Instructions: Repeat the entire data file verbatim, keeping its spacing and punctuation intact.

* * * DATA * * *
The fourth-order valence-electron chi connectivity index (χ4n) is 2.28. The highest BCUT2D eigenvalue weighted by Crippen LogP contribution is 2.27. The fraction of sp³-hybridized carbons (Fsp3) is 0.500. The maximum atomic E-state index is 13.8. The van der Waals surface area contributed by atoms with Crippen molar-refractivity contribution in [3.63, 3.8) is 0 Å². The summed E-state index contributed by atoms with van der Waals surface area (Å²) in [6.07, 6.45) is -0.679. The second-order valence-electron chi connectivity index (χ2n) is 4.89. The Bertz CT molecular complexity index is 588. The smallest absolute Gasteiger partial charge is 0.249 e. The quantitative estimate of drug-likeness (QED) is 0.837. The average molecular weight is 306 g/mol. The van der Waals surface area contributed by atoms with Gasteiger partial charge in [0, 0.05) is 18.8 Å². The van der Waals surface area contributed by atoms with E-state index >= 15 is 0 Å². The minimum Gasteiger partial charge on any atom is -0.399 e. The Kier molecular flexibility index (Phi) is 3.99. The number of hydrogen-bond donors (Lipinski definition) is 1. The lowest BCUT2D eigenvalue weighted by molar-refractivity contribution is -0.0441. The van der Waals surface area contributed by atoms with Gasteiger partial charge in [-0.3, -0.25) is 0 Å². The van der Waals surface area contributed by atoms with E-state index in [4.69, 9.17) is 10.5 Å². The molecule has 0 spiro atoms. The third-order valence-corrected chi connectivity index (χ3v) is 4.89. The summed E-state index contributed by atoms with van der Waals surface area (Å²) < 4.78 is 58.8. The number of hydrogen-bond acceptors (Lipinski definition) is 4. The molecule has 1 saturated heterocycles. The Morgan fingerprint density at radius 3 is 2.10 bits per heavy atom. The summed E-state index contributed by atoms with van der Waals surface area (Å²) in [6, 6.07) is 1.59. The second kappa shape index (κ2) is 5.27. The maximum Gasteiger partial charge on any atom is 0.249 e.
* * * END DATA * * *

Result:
The fourth-order valence-electron chi connectivity index (χ4n) is 2.28. The highest BCUT2D eigenvalue weighted by Crippen LogP contribution is 2.27. The fraction of sp³-hybridized carbons (Fsp3) is 0.500. The maximum atomic E-state index is 13.8. The van der Waals surface area contributed by atoms with Crippen molar-refractivity contribution in [3.63, 3.8) is 0 Å². The summed E-state index contributed by atoms with van der Waals surface area (Å²) in [6.07, 6.45) is -0.679. The second-order valence-electron chi connectivity index (χ2n) is 4.89. The Bertz CT molecular complexity index is 588. The smallest absolute Gasteiger partial charge is 0.249 e. The quantitative estimate of drug-likeness (QED) is 0.837. The average molecular weight is 306 g/mol. The van der Waals surface area contributed by atoms with Gasteiger partial charge in [0, 0.05) is 18.8 Å². The van der Waals surface area contributed by atoms with E-state index >= 15 is 0 Å². The minimum Gasteiger partial charge on any atom is -0.399 e. The Kier molecular flexibility index (Phi) is 3.99. The number of hydrogen-bond donors (Lipinski definition) is 1. The lowest BCUT2D eigenvalue weighted by molar-refractivity contribution is -0.0441. The van der Waals surface area contributed by atoms with Gasteiger partial charge in [-0.3, -0.25) is 0 Å². The van der Waals surface area contributed by atoms with E-state index in [4.69, 9.17) is 10.5 Å². The molecule has 0 spiro atoms. The third-order valence-corrected chi connectivity index (χ3v) is 4.89. The summed E-state index contributed by atoms with van der Waals surface area (Å²) < 4.78 is 58.8. The number of hydrogen-bond acceptors (Lipinski definition) is 4. The molecule has 1 saturated heterocycles. The Morgan fingerprint density at radius 3 is 2.10 bits per heavy atom. The summed E-state index contributed by atoms with van der Waals surface area (Å²) in [6, 6.07) is 1.59. The second kappa shape index (κ2) is 5.27. The maximum Gasteiger partial charge on any atom is 0.249 e.